Verse > John Greenleaf Whittier > The Poetical Works in Four Volumes
John Greenleaf Whittier (1807–1892).  The Poetical Works in Four Volumes.  1892.
Appendix I. Early and Uncollected Verses
Mount Agiochook
          The Indians supposed the White Mountains were the residence of powerful spirits, and in consequence rarely ascended them.

GRAY searcher of the upper air,
  There ’s sunshine on thy ancient walls,
A crown upon thy forehead bare,
  A flash upon thy waterfalls.
A rainbow glory in the cloud        5
  Upon thine awful summit bowed,
The radiant ghost of a dead storm!
  And music from the leafy shroud
Which swathes in green thy giant form,
  Mellowed and softened from above        10
Steals downward to the lowland ear,
  Sweet as the first, fond dream of love
That melts upon the maiden’s ear.
The time has been, white giant, when
  Thy shadows veiled the red man’s home,        15
And over crag and serpent den,
And wild gorge where the steps of men
  In chase or battle might not come,
The mountain eagle bore on high
  The emblem of the free of soul,        20
And, midway in the fearful sky,
Sent back the Indian battle cry,
  And answered to the thunder’s roll.
The wigwam fires have all burned out,
  The moccasin has left no track;        25
Nor wolf nor panther roam about
  The Saco and the Merrimac.
And thou, that liftest up on high
Thy mighty barriers to the sky,
  Art not the haunted mount of old,        30
Where on each crag of blasted stone
Some dreadful spirit found his throne,
  And hid within the thick cloud fold,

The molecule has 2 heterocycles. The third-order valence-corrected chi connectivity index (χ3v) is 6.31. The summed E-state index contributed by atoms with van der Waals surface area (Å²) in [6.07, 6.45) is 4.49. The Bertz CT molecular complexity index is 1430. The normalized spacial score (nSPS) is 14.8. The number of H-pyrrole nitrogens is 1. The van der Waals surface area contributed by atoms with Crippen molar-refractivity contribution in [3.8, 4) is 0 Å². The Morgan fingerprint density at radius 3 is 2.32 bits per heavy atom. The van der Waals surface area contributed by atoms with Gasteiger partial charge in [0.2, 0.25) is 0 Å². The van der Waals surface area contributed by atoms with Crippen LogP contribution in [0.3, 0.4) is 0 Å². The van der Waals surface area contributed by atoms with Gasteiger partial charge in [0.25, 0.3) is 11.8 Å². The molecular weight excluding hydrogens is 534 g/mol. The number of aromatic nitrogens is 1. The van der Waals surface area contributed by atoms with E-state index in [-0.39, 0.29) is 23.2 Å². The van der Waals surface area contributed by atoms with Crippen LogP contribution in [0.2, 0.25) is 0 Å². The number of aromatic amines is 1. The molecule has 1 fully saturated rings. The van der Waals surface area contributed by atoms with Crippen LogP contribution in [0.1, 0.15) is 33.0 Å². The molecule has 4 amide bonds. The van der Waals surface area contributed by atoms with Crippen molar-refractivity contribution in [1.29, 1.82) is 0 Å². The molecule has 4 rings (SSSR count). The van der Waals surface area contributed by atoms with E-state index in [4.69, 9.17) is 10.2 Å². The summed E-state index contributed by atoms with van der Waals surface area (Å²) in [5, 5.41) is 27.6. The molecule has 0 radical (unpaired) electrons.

Heard only in the thunder’s crash,
Seen only in the lightning’s flash,        35
When crumbled rock and riven branch
Went down before the avalanche!
No more that spirit moveth there;
  The dwellers of the vale are dead;
No hunter’s arrow cleaves the air;        40
  No dry leaf rustles to his tread.
The pale-face climbs thy tallest rock,
His hands thy crystal gates unlock;
From steep to steep his maidens call,
Light laughing, like the streams that fall        45
In music down thy rocky wall,
And only when their careless tread
Lays bare an Indian arrow-head,
Spent and forgetful of the deer,
Think of the race that perished here.        50
Oh, sacred to the Indian seer,
  Gray altar of the men of old!
Not vainly to the listening ear
  The legends of thy past are told,—
Tales of the downward sweeping flood,        55
When bowed like reeds thy ancient wood;
Of armëd hands, and spectral forms;
Of giants in their leafy shroud,
And voices calling long and loud
In the dread pauses of thy storms.        60
For still within their caverned home
Dwell the strange gods of heathendom!


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